DELPHI, Greece — The oracle doesn't work here any more, but echoes of her ancient craft ring loudly across a modern Greece papered blue and green by election frenzy.
Today's Delphic forecast, enigmatic but accurate, as history demands, is this: Andreas Papandreou deserves his fate.
So say the unabashed faithful of Papandreou's Panhellenic Socialist Movement, PASOK, whose green predominates in prosperous villages around this cliff-side town that Zeus himself anointed as the center of the Earth.
So, too, say the blues of conservative Constantine Mitsotakis, whose New Democracy Party expects to bury at the polls an autocrat they call immoral and corrupt.
"Three weeks driving around the country, and everything's either blue or green--about even, we decided," said Susy Beall of Torrance, who, with architect husband Ed, came for a vacation and happened on a key national election.
Mitsotakis and the New Democracy Party lead in the scientific polls, but the patriarch Papandreou is, as ever, the man to watch as he struggles to win a third prime ministerial term. He's on the ropes, but nobody is counting him out yet.
If, as many Greek analysts expect, the conservatives fall short of an outright parliamentary majority today, Papandreou could cause mischief yet--alone, or in cahoots with Communists expected to finish a distant third.
The consensus prediction is for a New Democracy victory by about eight percentage points.
The key question, though, is whether the conservatives can get the votes Mitsotakis needs for an assured majority in the 300-seat Parliament. Modern pollsters, in vague terms known to generations of Delphi forecasters, hedge their bets, warning that as many as 20% of voters were still undecided.
In largely blue and highly politicized Athens, the case against another four-year term for the 70-year-old Papandreou is made with gusto. His government and party have been tarred by the largest financial scandal in Greek history.
Questionable health following heart surgery and dull public leadership amid a show-stopping affair with a woman half his age have undermined both Papandreou's credibility and his authority.
One columnist calls Papandreou's Greece "the banana-less republic." New Democracy says Papandreou is a national embarrassment, demeaning a nation of 11 million in the eyes of Greece's allies in the North Atlantic Treaty Organization and the European community.
But, here in the Greek heartland, not many people are laughing. Instead, they count their blessings: roads, schools, hospitals and an unprecedented sense of well-being that have come during the Papandreou years.
In Delphi itself, where the petit bourgeois heirs of the gods Gaia and Pythia sell stuffed grape leaves and peasant blouses to unending tourist caravans, the election color is predictably blue.
In neighboring Amfisa, though, the market town capital of olive-growing Fokida province, PASOK loyalists say Papandreou has carved a legacy worth defending. Amfisa, more than 2,000 years old, never had it so good.
"We won in '81, we won in '85, and we'll win this time by an even bigger margin--maybe 50%," boasted Thanasis Latifis, a 62-year-old retired accountant and PASOK volunteer.
Aided by massive foreign borrowing and subsidies from the European Community, Papandreou has spent liberally in the name of socialism. Government jobs, loans to friendly businesses, pensions for farmers--and their wives--all will bear fruit today for PASOK.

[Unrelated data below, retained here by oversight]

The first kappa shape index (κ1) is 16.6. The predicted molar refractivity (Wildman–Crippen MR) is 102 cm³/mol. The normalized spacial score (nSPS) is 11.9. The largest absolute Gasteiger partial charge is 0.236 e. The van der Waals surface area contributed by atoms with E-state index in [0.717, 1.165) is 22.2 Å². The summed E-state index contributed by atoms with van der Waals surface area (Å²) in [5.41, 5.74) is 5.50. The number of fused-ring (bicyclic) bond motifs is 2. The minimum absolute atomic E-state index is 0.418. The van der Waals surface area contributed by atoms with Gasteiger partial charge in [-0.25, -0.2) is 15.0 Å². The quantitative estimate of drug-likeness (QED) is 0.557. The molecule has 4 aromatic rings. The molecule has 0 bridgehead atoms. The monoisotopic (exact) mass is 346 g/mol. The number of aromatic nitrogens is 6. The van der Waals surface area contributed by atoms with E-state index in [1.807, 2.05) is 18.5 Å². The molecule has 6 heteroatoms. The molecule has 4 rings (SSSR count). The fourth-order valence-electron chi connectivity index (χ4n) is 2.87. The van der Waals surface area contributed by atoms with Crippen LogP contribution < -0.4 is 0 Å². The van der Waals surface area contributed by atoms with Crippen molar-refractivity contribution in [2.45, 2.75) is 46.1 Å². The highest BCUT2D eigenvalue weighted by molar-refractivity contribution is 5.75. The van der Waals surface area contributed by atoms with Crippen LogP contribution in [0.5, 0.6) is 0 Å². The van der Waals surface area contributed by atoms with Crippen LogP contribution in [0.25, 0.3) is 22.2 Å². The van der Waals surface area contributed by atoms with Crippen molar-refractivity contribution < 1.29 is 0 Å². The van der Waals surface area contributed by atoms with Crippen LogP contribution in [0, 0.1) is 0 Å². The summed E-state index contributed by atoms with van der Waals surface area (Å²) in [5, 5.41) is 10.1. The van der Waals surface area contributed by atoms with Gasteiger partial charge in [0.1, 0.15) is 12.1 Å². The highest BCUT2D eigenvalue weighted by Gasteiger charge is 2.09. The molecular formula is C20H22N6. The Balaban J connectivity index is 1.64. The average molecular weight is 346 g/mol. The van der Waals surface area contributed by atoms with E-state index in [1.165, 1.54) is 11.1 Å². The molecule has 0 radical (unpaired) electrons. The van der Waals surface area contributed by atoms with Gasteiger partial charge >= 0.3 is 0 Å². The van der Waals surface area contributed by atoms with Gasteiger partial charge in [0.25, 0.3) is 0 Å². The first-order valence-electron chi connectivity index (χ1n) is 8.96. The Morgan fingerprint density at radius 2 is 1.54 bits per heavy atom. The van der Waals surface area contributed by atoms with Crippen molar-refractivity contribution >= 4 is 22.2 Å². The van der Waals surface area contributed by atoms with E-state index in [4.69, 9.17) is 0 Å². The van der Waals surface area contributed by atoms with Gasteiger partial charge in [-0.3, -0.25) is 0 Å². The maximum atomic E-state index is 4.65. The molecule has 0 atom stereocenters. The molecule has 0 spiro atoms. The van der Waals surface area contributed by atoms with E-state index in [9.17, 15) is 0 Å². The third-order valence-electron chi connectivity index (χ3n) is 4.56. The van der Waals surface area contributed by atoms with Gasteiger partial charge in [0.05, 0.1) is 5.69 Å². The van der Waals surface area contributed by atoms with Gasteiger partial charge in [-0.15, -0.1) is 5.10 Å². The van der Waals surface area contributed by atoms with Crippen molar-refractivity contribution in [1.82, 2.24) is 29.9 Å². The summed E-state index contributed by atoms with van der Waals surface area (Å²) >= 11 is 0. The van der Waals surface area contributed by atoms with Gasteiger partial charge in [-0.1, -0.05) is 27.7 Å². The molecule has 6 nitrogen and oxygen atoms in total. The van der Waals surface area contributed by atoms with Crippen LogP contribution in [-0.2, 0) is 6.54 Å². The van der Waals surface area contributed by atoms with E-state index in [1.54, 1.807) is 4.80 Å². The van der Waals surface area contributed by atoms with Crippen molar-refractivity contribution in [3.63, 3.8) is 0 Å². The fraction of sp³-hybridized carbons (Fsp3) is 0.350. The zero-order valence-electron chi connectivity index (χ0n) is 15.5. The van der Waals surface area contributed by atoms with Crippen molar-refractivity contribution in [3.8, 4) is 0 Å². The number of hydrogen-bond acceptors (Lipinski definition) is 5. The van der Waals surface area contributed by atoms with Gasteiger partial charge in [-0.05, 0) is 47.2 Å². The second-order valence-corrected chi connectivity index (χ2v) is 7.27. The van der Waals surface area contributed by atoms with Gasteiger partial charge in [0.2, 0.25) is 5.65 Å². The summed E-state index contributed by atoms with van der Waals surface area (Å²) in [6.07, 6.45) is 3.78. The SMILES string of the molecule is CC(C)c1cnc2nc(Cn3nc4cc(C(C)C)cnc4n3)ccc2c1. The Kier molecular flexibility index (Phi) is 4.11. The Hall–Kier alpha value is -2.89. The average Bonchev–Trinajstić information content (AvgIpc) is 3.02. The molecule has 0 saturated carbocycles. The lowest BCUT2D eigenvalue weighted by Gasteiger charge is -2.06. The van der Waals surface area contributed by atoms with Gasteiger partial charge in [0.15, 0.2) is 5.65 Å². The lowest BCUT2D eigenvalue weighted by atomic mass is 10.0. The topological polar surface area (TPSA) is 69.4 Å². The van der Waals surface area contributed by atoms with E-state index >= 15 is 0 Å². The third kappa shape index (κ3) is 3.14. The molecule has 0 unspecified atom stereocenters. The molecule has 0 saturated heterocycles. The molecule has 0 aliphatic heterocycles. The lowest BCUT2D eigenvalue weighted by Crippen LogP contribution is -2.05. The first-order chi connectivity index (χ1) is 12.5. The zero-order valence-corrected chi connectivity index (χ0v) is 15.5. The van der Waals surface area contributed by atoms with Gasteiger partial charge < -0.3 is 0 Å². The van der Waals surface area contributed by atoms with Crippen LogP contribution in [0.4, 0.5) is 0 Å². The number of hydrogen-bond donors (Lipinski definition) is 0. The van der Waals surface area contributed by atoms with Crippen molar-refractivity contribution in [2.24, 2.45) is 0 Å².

"We have a new hospital--125 beds--paved roads, housing for workers, day-care centers for children, a new bank, an elementary school, a high school and a sport stadium; all in eight years and all thanks to PASOK," said Andrea Basbajianni, a 39-year-old Amfisa auto mechanic. "We have money, too. People used to dream of having a car. Now many here have two cars."
Down on the coast, 12 miles and 400,000 olive trees from Delphi, the race is neck and neck in the tiny port of Itea. There, too, Papandreou's public works, including a swimming pool, have changed life styles for the better without eliminating left-right differences that run deep in Greece.
"Best of all is the freedom PASOK has brought. We can read what we want, say what we want. We don't fight with the New Democracy people, but we don't trust them either," said a 23-year-old university student. "I won't give you my name because then if the New Democracy wins I won't be able to get a job."
If Athens is consumed by the seamy sides of Papandreou's last year in power, the impact is muted in the countryside.
"We don't care about his personal life," said Latifis.
Asked about allegations by jailed banker-embezzler George Koskotas that he paid off millions to Papandreou and members of his government, a good-natured crowd at PASOK headquarters in Itea hooted in derision.
"Koskotas! He's an American spy," shouted one woman. "C-I-A!" chanted others, echoing assertions by Papandreou that the United States is seeking his ouster.
In Athens, New Democracy leaders like Stephanos Manos, a likely economics minister in a Mitsotakis government, said there is less to the bedrock Papandreou support than meets the eye.
"Many Greeks, particularly in the countryside, get all their news from television, which is government-controlled and as a consequence has not found any of the financial scandals very newsworthy," said Manos.
Manos, for one, is guessing that New Democracy "will go straight through," with about 47% of the vote. If no majority is forthcoming today, that would leave the also-ran coalition of Communists and leftists holding the key to any government.